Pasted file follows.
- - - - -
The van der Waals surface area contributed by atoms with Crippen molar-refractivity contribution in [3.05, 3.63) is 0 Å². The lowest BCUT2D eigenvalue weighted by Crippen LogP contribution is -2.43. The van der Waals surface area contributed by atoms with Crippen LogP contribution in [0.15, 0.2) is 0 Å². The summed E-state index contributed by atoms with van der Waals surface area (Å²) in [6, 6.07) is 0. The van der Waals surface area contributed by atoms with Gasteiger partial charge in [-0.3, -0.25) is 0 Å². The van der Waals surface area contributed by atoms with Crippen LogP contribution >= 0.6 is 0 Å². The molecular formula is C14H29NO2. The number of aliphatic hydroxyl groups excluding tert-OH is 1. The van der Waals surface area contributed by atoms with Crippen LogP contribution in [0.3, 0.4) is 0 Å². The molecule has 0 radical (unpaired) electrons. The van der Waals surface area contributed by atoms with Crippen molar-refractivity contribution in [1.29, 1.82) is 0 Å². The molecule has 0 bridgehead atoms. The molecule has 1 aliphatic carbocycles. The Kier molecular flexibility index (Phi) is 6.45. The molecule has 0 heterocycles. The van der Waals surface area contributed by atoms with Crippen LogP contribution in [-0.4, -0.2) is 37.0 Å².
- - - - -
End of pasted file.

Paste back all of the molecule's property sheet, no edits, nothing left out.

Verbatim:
The van der Waals surface area contributed by atoms with Crippen molar-refractivity contribution in [3.05, 3.63) is 0 Å². The lowest BCUT2D eigenvalue weighted by Crippen LogP contribution is -2.43. The van der Waals surface area contributed by atoms with Crippen LogP contribution in [0.15, 0.2) is 0 Å². The summed E-state index contributed by atoms with van der Waals surface area (Å²) in [6, 6.07) is 0. The van der Waals surface area contributed by atoms with Gasteiger partial charge in [-0.3, -0.25) is 0 Å². The van der Waals surface area contributed by atoms with Crippen LogP contribution >= 0.6 is 0 Å². The molecular formula is C14H29NO2. The number of aliphatic hydroxyl groups excluding tert-OH is 1. The van der Waals surface area contributed by atoms with Crippen LogP contribution in [0.3, 0.4) is 0 Å². The molecule has 0 radical (unpaired) electrons. The van der Waals surface area contributed by atoms with Crippen molar-refractivity contribution in [1.29, 1.82) is 0 Å². The molecule has 0 bridgehead atoms. The molecule has 1 aliphatic carbocycles. The Kier molecular flexibility index (Phi) is 6.45. The molecule has 0 heterocycles. The van der Waals surface area contributed by atoms with Crippen LogP contribution in [-0.4, -0.2) is 37.0 Å².